ARTICLE 19 welcomes the 14 February 2018 landmark decision by the Court of Justice of the Economic Community of West African States (ECOWAS), ruling that the Government of the Gambia must repeal laws on criminal defamation, sedition, and false news. We urge the government to implement this decision as a priority, and recognise its duty to protect the rights of journalists and the public to speak out freely on issues of public interest.
The set of laws on sedition, false news and defamation, which enable the criminalisation of legitimate expression, were used in the case against the four journalists Fatou Camara, Fatou Jaw Manneh, Alhagie Jobe, and Lamin Fatty, who were arrested and tortured by the previous government. The laws were found to have violated freedom of the press and access to information, according to the court. The case was brought against the Government by the Federation of African Journalists and supported by the Media Legal Defence Initiative (MLDI) on behalf of the four journalists in December 2015.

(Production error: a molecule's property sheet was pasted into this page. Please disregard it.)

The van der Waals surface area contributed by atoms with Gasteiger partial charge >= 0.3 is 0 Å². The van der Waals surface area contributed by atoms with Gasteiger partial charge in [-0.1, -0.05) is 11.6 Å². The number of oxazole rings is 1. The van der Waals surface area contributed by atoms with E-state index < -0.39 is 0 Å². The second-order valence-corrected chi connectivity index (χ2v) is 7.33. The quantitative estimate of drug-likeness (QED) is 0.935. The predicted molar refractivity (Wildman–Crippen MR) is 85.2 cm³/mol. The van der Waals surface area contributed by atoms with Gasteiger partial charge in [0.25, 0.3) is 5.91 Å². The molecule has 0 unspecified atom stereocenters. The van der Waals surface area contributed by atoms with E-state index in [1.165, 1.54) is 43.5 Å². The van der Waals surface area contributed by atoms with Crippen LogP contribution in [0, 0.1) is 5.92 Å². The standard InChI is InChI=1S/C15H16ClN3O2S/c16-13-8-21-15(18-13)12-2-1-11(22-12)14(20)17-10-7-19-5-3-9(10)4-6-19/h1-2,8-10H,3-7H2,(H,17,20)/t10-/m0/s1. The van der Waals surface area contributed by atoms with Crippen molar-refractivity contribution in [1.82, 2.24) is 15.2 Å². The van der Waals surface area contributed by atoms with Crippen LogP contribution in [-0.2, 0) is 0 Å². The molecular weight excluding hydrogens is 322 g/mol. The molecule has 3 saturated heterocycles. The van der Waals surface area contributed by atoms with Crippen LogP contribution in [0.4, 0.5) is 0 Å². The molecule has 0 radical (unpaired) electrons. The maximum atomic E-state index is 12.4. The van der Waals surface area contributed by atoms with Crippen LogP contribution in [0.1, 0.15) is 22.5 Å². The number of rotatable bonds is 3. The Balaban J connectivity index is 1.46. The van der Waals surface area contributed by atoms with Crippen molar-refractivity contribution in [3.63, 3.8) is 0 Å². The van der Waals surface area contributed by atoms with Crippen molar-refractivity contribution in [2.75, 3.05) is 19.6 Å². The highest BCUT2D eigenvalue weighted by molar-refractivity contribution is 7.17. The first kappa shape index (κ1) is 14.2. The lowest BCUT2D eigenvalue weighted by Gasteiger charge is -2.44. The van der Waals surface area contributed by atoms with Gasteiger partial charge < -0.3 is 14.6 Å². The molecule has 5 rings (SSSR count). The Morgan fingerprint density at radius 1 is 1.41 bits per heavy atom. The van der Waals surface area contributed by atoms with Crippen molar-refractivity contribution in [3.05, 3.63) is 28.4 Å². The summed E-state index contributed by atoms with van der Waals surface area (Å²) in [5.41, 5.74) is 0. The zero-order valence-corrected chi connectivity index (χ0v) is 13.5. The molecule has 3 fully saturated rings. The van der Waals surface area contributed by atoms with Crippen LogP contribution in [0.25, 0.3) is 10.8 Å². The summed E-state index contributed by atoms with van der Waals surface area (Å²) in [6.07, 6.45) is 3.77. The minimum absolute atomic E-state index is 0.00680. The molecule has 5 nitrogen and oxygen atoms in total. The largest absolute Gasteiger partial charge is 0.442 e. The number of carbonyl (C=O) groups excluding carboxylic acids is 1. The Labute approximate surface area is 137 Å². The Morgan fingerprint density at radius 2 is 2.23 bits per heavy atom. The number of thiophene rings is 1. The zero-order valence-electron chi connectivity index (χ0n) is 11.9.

As set out in the Amicus Brief supported by ARTICLE 19 and other human rights groups at the ECOWAS Court in May 2016, the ruling by the Court re-affirms the universal free expression principle that criticism of government and government officials must be accorded heightened protection, and that such criticism is indispensable in a free society.
It is therefore essential that the ruling is fully implemented as part of the country’s transition to fully democratic governance and the rule of law. We believe this ruling further underscores the need for an immediate review of current laws that impede the work of journalists and stifle the rights of citizens to engage in public debate, and we urge the government to pursue this task and conclude it without delay.